The Reading Room
AI: Artificial Intelligence or Augmented Interpretation for medical imaging?
The short answer, AI can be both, either or sometimes neither.
Now for the long winded, boring, I need to read something that will put me to sleep at 2 am answer*:
The BOTH: In prescreen human head CT exams for acute neurological events, an AI algorithm has been trained to BOTH analyze head CT images, prioritize cases in a radiologists worklist and alert the clinician to potentially critical findings. Just imagine how useful it would be having a system put things that are more critical in front of someone’s eyes and alerting the attending clinician.
For students who are taking MRI training, it is very important to also take a comprehensive radiation safety course. As future healthcare workers, it is their responsibility to secure the administered medical procedure -- for their own sake and that of the patient.
Equine Magnetic Resonance Imaging (MRI) has changed the landscape in which orthopedic disorders in horses are diagnosed. The images gathered from this procedure have allowed veterinarians to provide more specific treatments to abnormalities including limb lameness. It covers both bone and soft tissue structures and the images are shown in three dimensions.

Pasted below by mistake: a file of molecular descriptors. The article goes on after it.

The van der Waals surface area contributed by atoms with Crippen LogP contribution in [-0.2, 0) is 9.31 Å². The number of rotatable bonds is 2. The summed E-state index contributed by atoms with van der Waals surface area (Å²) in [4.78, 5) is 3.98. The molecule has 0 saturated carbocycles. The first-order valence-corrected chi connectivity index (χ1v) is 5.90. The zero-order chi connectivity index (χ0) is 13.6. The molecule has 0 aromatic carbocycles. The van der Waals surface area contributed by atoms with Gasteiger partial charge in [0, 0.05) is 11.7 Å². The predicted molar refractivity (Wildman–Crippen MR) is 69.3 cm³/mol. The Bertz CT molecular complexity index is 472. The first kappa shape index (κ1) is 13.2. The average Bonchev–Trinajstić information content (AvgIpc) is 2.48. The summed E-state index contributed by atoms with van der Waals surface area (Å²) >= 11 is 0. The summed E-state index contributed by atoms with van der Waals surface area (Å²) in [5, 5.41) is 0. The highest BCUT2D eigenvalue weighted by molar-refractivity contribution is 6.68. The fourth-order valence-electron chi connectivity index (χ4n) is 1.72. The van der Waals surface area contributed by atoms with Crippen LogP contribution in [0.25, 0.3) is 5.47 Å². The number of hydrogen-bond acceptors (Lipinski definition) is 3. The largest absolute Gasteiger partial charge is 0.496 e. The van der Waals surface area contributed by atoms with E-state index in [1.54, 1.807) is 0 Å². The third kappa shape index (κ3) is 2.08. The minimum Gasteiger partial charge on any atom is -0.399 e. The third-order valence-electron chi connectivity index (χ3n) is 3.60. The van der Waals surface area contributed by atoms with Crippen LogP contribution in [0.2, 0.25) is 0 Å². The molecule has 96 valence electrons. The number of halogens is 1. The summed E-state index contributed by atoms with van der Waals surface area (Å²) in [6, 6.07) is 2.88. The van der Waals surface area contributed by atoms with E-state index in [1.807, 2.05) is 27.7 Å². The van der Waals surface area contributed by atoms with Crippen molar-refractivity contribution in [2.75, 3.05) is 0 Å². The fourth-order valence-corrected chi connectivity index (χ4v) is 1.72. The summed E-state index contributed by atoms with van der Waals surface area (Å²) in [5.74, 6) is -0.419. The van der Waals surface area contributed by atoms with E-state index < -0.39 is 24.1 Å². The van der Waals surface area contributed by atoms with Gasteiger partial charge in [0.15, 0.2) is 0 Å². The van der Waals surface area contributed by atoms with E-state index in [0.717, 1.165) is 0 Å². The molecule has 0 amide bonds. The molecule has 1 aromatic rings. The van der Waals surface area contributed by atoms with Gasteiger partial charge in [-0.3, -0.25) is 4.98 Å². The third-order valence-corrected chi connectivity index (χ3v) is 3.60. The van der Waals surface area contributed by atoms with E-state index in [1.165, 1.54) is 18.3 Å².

Small animal MRI works in the same way as typical veterinary imaging services available today. It is a non-invasive imaging test that is used to diagnose, aid in the treatment, and even come up with prognoses to a wide range of medical conditions involving the head, neck, brain, joints, and spine of small animals.
Veterinarians who want to pursue further education in their field can benefit greatly from magnetic resonance imaging or MRI training. This not only allows a person to expand his or her expertise in animal health but also makes him more desirable for hiring institutions, since MRI technicians are widely sought-after in the competitive industry of e-veterinary medicine.